For all the bad financial news coming out of the U.S., Europe is having its own share. A rogue trader costs Société Général $7 billion in France - and the person's superiors might have known what was going on, as management did throughout all the stupid choices of financial institutions here. The euro has dropped, London's FTSE index has dropped, and British bank Northern Rock, which was supposed to get a bailout from private equity group Olivant has just heard that its white night rode right past
(because of inflexible conditions given by the government, so Olivant is claiming).
To hope that a financial mess in the U.S. could be contained, with other countries propping prospects for investors, is naive. When the economy becomes global, it by definition becomes interrelated. You can't see one part tumble and expect that everyone else will be left standing. You certainly can't expect that a financial system that decided to go for the high risk "easy" profits can avoid eventually paying for that free lunch.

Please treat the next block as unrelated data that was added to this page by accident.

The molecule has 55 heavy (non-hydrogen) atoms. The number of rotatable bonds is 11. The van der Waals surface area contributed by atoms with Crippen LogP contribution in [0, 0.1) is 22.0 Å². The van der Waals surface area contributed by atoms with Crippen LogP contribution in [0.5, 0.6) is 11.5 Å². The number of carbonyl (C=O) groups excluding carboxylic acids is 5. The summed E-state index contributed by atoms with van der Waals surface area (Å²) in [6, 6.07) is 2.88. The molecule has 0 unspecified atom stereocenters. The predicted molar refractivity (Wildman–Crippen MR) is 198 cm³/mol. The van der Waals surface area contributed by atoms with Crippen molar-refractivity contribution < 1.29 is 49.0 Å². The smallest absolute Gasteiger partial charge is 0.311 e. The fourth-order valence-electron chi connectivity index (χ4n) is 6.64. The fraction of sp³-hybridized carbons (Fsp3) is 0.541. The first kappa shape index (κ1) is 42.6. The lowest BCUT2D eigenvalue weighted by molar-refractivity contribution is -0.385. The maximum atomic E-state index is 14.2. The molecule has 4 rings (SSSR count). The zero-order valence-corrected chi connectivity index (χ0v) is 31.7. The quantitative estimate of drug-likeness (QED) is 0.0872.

Labels: Europe, finance, US